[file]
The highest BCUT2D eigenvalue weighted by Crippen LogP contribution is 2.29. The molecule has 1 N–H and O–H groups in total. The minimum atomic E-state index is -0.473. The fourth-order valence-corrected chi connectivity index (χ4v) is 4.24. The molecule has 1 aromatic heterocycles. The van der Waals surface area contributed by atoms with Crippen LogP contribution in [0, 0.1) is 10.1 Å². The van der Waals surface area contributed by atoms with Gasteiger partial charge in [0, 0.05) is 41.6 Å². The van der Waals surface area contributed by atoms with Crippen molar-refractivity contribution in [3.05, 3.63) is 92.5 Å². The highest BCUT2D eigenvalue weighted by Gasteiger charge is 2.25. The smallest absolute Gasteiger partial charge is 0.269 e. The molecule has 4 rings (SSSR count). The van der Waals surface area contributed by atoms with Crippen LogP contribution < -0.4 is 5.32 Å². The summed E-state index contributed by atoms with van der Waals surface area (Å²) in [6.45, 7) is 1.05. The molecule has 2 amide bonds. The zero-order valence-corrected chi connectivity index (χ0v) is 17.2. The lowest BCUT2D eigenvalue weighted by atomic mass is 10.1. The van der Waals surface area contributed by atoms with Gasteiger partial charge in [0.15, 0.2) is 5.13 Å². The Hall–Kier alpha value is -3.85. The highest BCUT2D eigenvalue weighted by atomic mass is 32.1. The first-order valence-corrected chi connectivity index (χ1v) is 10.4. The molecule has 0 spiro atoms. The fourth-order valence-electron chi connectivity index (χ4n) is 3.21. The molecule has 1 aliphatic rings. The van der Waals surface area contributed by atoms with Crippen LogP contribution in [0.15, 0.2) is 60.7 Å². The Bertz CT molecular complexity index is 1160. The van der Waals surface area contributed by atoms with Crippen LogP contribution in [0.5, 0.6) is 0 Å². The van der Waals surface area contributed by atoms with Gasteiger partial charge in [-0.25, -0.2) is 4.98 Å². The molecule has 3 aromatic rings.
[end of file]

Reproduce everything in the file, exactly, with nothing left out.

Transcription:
The highest BCUT2D eigenvalue weighted by Crippen LogP contribution is 2.29. The molecule has 1 N–H and O–H groups in total. The minimum atomic E-state index is -0.473. The fourth-order valence-corrected chi connectivity index (χ4v) is 4.24. The molecule has 1 aromatic heterocycles. The van der Waals surface area contributed by atoms with Crippen LogP contribution in [0, 0.1) is 10.1 Å². The van der Waals surface area contributed by atoms with Gasteiger partial charge in [0, 0.05) is 41.6 Å². The van der Waals surface area contributed by atoms with Crippen molar-refractivity contribution in [3.05, 3.63) is 92.5 Å². The highest BCUT2D eigenvalue weighted by Gasteiger charge is 2.25. The smallest absolute Gasteiger partial charge is 0.269 e. The molecule has 4 rings (SSSR count). The van der Waals surface area contributed by atoms with Crippen LogP contribution < -0.4 is 5.32 Å². The summed E-state index contributed by atoms with van der Waals surface area (Å²) in [6.45, 7) is 1.05. The molecule has 2 amide bonds. The zero-order valence-corrected chi connectivity index (χ0v) is 17.2. The lowest BCUT2D eigenvalue weighted by atomic mass is 10.1. The van der Waals surface area contributed by atoms with Gasteiger partial charge in [0.15, 0.2) is 5.13 Å². The Hall–Kier alpha value is -3.85. The highest BCUT2D eigenvalue weighted by atomic mass is 32.1. The first-order valence-corrected chi connectivity index (χ1v) is 10.4. The molecule has 0 spiro atoms. The fourth-order valence-electron chi connectivity index (χ4n) is 3.21. The molecule has 1 aliphatic rings. The van der Waals surface area contributed by atoms with Crippen LogP contribution in [0.15, 0.2) is 60.7 Å². The Bertz CT molecular complexity index is 1160. The van der Waals surface area contributed by atoms with Crippen LogP contribution in [0.5, 0.6) is 0 Å². The van der Waals surface area contributed by atoms with Gasteiger partial charge in [-0.25, -0.2) is 4.98 Å². The molecule has 3 aromatic rings.